University of Michigan law professor David Uhlmann, former chief of the environmental crimes section in the Department of Justice, had an op-ed in the NYT discussing the potential prosecution of British Petroleum and its executives for the Deepwater Horizon blowout and spill. He writes:
If the spill had resulted from a hurricane or lightning strike, or if it had been an unavoidable accident — an equipment failure that happened without warning — it wouldn’t warrant criminal prosecution. Increasingly, however, it appears that there was negligence or worse in the events leading to the explosion of the rig.
News reports have described warning signs that went unheeded and deviations from standard industry practice: Gas was seeping into the well. The blowout preventer was leaking. Concerns were raised about the well casing. There were signs of trouble with the cement in the well. Mud circulation was limited. A final concrete plug was not properly installed. And when disaster struck, the blowout preventer failed.
Prosecutors must examine all witness statements, internal documents and any physical evidence that remains after the explosion. But if the news articles are accurate, the Justice Department should bring criminal charges against BP, and possibly Transocean and Halliburton, for violations of the Clean Water Act, the Migratory Bird Treaty Act and the Refuse Act — the same charges brought in the Exxon Valdez case. Exxon ultimately paid a criminal fine of $125 million, the largest ever for an environmental crime. . . .
No one thinks BP, Transocean or Halliburton intended to spill oil into the gulf. But given good evidence, the government could argue that the companies cut corners or deviated so much from standard industry practice that they knew a blowout could happen. Or, the government could argue that, even if the initial gusher involved only negligence (a misdemeanor under the Clean Water Act) each additional day represents a knowing violation. Both approaches are untested, because there have been so few oil spill cases — but the gulf disaster warrants trying aggressive strategies.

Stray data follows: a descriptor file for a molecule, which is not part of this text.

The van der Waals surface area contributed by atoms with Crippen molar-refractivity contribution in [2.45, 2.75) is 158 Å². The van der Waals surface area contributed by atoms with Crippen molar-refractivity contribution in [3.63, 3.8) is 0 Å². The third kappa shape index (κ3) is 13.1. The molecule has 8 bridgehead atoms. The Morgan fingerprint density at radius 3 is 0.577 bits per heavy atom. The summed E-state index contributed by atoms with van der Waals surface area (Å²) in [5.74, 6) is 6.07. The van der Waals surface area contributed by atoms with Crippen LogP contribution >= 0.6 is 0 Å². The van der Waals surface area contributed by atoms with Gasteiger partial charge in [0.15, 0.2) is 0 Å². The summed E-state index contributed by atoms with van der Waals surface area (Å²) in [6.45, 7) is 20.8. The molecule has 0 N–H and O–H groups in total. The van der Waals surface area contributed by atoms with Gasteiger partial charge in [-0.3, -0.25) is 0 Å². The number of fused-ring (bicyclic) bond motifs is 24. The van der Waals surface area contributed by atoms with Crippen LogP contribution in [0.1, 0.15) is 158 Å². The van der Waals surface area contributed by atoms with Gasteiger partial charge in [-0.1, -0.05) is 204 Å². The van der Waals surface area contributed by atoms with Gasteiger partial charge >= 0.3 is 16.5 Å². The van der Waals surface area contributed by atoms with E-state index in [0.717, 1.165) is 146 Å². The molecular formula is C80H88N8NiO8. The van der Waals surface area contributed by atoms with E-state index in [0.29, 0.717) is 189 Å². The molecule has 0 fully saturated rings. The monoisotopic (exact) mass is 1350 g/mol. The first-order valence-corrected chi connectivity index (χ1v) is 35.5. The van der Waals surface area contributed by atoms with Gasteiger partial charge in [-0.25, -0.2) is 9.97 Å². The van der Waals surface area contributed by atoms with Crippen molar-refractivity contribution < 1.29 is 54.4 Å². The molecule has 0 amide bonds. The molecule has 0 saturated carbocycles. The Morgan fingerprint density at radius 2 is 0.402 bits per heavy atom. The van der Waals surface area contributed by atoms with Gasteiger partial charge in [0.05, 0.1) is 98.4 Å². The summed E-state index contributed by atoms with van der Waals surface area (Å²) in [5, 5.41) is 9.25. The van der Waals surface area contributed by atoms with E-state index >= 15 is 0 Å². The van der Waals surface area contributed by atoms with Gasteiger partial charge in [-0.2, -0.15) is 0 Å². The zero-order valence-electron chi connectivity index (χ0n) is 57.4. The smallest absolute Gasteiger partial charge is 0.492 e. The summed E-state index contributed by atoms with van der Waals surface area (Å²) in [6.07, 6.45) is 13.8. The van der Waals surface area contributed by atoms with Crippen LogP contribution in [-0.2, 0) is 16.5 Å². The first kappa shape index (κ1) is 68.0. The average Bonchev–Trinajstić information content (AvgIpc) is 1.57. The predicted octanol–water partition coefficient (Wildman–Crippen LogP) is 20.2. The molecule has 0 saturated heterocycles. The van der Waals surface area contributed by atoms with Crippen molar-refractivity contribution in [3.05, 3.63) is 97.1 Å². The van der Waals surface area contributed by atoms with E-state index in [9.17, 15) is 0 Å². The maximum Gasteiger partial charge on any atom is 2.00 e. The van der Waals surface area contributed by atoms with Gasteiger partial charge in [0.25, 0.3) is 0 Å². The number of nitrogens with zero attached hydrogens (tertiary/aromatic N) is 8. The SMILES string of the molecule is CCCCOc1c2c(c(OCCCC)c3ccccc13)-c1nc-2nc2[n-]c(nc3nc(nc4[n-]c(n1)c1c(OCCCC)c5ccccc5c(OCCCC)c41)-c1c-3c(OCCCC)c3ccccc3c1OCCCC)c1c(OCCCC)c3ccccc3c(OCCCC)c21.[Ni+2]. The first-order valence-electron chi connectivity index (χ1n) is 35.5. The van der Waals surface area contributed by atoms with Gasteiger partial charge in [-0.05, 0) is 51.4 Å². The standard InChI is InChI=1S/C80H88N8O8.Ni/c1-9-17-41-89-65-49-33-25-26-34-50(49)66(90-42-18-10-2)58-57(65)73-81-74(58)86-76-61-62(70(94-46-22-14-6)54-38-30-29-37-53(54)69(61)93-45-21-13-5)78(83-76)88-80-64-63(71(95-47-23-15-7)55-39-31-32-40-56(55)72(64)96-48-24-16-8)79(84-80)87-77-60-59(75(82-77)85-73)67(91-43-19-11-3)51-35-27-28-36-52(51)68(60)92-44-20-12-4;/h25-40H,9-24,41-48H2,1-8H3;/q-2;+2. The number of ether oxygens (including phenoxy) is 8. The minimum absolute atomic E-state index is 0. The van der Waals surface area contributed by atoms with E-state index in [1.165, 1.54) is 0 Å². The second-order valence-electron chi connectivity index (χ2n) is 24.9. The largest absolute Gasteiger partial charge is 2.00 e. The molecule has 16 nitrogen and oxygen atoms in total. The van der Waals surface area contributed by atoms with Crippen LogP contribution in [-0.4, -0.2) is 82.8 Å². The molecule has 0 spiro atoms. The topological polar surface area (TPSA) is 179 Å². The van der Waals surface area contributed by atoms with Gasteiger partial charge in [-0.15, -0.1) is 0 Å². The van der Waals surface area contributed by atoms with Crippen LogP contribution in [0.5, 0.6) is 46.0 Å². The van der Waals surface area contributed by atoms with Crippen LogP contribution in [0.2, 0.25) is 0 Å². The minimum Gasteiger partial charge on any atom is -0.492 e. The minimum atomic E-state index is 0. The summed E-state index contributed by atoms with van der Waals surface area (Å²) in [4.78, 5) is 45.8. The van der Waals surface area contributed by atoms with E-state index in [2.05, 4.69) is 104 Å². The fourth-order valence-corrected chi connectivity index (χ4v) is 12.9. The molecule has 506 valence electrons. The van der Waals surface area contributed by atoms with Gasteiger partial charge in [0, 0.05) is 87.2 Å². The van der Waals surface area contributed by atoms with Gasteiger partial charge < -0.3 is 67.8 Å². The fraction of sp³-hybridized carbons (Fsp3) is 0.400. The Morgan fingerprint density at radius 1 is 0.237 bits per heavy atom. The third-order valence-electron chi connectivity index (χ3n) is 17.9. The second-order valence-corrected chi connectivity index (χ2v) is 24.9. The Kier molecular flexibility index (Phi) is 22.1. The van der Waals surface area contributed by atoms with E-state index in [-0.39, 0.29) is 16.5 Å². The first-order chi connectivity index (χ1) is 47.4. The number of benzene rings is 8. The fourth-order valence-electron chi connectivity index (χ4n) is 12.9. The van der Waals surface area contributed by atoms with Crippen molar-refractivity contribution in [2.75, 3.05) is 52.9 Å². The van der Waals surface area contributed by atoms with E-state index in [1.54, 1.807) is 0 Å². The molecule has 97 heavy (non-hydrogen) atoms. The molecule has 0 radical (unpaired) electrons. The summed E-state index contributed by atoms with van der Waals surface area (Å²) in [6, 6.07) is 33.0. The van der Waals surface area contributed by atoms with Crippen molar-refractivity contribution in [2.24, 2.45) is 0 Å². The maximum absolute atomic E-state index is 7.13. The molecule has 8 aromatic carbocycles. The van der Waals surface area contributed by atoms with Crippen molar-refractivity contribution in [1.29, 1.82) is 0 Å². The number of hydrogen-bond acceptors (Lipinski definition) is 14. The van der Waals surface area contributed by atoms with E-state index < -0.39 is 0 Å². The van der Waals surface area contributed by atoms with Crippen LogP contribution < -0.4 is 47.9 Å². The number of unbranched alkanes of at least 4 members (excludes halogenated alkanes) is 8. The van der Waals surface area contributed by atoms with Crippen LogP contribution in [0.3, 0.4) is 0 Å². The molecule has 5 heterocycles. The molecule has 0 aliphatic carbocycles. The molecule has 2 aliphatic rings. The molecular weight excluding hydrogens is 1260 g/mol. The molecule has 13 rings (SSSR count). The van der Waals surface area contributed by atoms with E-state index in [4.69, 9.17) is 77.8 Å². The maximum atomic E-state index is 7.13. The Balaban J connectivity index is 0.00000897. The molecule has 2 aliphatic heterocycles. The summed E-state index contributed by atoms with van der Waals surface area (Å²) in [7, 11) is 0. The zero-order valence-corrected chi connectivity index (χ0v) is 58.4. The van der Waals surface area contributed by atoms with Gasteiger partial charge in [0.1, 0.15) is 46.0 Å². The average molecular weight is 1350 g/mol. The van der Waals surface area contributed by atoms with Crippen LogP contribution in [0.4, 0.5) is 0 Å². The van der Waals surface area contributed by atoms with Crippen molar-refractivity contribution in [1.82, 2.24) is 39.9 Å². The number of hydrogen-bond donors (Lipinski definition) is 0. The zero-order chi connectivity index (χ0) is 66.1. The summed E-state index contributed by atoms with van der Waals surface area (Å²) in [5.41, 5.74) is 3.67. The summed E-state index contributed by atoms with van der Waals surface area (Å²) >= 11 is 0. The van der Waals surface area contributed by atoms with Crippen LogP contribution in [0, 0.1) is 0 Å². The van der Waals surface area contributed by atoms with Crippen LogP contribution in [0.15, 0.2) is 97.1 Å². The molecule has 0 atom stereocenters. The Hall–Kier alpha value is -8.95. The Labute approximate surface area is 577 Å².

Even without a criminal prosecution, BP will pay dearly for its mismanagement and lax practices. The federal Oil Pollution Act may cap BP’s liability for economic damages at $75 million, but that will barely scratch the surface of the moneys BP will pay. According to company executives, BP has already spent over $1 billion on cleanup and recovery efforts, and some estimate the cleanup tag alone could reach $14 billion. On top of that, it share price has taken a tumble, and over 100 lawsuits have been filed against it. BP was irresponsible (as were Halliburton and Transocean) and they will pay, as they should.
BP’s lax operations and corporate culture contributed to the series of events that caused the spill. (See, e.g., this WSJ article.) What’s ironic about this is it was not so long ago that environmentalists were lauding the oil giant for its “progressive” approach to environmental issues (and substantial financial contributions to environmental causes). One CEO even sought to rebrand BP as “Beyond Petroleum” to reflect its commitment to alternative energy sources. Yet it’s becoming increasingly clear that BP’s commitment to the environment was just window dressing. The Gulf spill is hardly the first example of BP’s lax oversight and negligent operations. Going Green was good PR, not meaningful commitment that should influence its operations so as to enhance worker safety and protect the environment. how ironic that BP’s actual performance pales in comparison with competitors like ExxonMobil. Those companies most aggressive in seeking to burnish their green credentials, and pronounce their progressive commitment, are often those with the worst records on the ground.